Summer is a great time to connect with friends and family. It presents so many wonderful opportunities to share a meal, attend family gatherings or simply relax with friends that sometimes it seems like the season can just fly right by. One idea to capitalize on these important moments of personal connection is to have a conversation about estate planning.
Although estate planning might not sound like your top priority for these get-togethers, they can be the perfect opportunity to ask others to play key roles in your estate plan, as well as to share some of your current estate-planning goals. As you make your summer plans, here are some important estate-planning elements to consider.
Don’t procrastinate on your estate plan. In my experience, procrastination is the biggest mistake I see people make when it comes to estate planning. Many times I see individuals put off creating an estate plan because they’re thinking too hard about the perfect person to settle their estate or serve as a guardian for their children. They start to worry about what might happen down the road to the individuals they choose.
In such instances, I recommend they make a plan based on what they know now, with the understanding that the plan should be reviewed every few years. Invariably, there will be many changes over time. For example, the perfect guardians now may undergo a life event that makes them unable to be guardians for your kids in the future.
Update the beneficiaries on retirement accounts and life insurance policies so that they are in agreement with your will or trust. I have seen new clients come into the planning process happy to report that their wills were recently completed. Then, as we discuss beneficiary designations, we discover that their beneficiary forms show a different plan for asset distribution than what was written into their wills.
The secondary beneficiary on a couple’s retirement accounts could show their kids receiving assets directly instead of those assets going into the trust set up in their wills to keep the assets from the kids until they are older. Even worse, it could show an ex-spouse as the designated beneficiary. Assets such as life insurance and retirement accounts pass on according to the beneficiary designation, regardless of what is stated in the holder’s will. It is important to review these designations periodically.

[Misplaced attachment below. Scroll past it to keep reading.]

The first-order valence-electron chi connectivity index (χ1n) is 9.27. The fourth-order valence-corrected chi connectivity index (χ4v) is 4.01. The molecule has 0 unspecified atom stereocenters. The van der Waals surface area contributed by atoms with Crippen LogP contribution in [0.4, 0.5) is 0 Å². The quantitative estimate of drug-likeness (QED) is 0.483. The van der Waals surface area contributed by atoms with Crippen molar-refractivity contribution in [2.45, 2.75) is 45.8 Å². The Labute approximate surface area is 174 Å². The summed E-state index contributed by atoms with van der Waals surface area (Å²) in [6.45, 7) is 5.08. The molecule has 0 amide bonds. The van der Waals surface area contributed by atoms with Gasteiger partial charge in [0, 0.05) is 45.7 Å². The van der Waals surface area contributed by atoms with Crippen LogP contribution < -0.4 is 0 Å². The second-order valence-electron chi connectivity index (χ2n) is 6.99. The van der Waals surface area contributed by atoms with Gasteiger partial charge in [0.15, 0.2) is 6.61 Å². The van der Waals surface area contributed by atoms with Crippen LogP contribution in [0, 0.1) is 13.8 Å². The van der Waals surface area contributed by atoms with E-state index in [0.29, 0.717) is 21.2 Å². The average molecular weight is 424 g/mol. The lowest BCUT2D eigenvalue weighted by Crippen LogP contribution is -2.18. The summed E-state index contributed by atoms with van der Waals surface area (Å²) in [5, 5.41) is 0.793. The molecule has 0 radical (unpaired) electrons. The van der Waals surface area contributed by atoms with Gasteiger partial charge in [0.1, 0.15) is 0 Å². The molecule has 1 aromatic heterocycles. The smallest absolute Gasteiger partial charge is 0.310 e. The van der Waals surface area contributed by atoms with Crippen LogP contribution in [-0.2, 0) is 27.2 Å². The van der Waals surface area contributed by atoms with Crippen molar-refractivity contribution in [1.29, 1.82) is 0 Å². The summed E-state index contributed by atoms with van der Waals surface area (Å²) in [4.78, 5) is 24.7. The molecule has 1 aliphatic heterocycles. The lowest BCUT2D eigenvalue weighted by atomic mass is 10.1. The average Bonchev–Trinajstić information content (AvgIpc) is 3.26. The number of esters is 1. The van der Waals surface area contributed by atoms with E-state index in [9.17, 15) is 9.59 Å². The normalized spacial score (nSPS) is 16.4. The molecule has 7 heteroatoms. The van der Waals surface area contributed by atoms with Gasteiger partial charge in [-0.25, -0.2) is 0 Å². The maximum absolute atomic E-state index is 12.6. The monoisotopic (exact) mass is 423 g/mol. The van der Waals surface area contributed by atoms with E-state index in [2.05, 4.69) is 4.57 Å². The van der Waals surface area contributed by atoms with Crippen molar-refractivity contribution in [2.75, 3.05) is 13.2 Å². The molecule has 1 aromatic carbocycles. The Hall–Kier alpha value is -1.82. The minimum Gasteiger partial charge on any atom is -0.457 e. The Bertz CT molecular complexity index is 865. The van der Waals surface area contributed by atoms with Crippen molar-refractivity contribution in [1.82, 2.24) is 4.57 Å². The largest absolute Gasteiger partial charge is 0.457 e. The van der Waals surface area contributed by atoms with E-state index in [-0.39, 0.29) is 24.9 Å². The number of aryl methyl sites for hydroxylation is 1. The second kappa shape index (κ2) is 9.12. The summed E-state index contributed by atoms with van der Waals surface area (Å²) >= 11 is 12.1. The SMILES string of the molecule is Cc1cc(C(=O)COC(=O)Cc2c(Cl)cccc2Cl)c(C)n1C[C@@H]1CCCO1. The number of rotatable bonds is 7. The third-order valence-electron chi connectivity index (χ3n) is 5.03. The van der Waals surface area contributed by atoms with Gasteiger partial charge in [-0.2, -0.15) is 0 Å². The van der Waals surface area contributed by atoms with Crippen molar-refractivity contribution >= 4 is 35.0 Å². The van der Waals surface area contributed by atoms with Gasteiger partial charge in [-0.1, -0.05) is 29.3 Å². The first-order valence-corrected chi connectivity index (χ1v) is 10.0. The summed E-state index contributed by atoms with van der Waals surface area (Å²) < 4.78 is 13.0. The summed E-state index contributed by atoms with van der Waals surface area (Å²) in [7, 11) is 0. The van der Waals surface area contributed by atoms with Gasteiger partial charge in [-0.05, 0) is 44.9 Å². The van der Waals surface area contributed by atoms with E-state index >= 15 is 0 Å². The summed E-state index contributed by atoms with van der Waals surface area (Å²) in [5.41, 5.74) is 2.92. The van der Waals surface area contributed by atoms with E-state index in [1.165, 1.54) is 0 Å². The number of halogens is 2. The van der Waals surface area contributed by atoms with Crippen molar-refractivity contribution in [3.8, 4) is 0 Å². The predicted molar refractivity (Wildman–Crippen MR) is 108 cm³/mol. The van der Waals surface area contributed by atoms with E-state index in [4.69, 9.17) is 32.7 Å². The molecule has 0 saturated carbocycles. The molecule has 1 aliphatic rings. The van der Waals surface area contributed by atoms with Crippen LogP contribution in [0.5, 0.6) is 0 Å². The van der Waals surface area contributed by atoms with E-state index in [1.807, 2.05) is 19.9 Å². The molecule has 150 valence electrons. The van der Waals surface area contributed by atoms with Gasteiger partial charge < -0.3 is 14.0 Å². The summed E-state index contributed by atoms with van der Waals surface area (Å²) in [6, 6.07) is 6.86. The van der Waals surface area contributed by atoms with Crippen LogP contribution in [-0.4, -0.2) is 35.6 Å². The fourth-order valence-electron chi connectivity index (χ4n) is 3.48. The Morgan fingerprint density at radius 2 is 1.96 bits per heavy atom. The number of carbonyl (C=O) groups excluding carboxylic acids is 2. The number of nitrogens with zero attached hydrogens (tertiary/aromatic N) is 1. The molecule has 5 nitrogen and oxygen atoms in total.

Plan for disability or incapacity. Many times people make a plan for death, but not for disability or incapacity. It is important to complete a Power of Attorney (which allows someone else to take over the financial decision-making process) and a Health Care Directive (which allows someone else to make health-care decisions should you become incapacitated and unable to make these choices on your own behalf.
Consider your children’s individual strengths when selecting personal representatives, trustees or agents to act on health-care and personal property decisions. I have seen many individuals choose their eldest child, or the one that steps forward first, instead of the one who would be most qualified for the job. Consider whether or not the kids should act together or alone. Logistics, such as proximity, should be considered in addition to ability. For example, someone who is organized and good with finances would likely make a good personal representative or agent for financial decisions.
Consider the planning you need in cases of a second marriage or for kids from a prior marriage. Because so many people have second marriages (or more) these days, it is important to consider your ultimate estate wishes, especially in the context of remarriage. If the goal is to make sure that assets ultimately pass to children from a first marriage, consider trust options that protect these assets for them. This doesn’t mean the second spouse needs to be completely written out of the estate plan, but if assets pass directly to the second spouse, they may not come back to kids from the first marriage without proper planning.
Plan for the distribution of your personal property. Personal property, such as family jewelry, china or heirlooms, can be a huge source of family conflict. To avoid disputes, include in your plan how these items should be divided amongst children. It can be surprising what leads to tension, because the item in question may not be costly but hold sentimental value. I suggest that clients talk to kids ahead of time to gauge their interest on items meaningful to them, and then complete a written property distribution list as part of their estate plan. This is simply a signed, written document listing the items and who receives each one. It can be updated at any time.
Communicate your estate planning wishes and the state of your current financial assets. It is important to get people involved early so they are able to easily step in when needed, especially children. There comes a time when having a child involved in your financial planning is important, because financial decisions and day-to-day money management can be complicated, particularly with diminished cognitive ability.
Summer is a wonderful time. People embrace the great weather to make long-term memories. The time you spend planning well-deserved rest and relaxation can also include conversations about your estate plan. It’s a great opportunity to enjoy the moment while also providing a strong foundation for your long-term needs.
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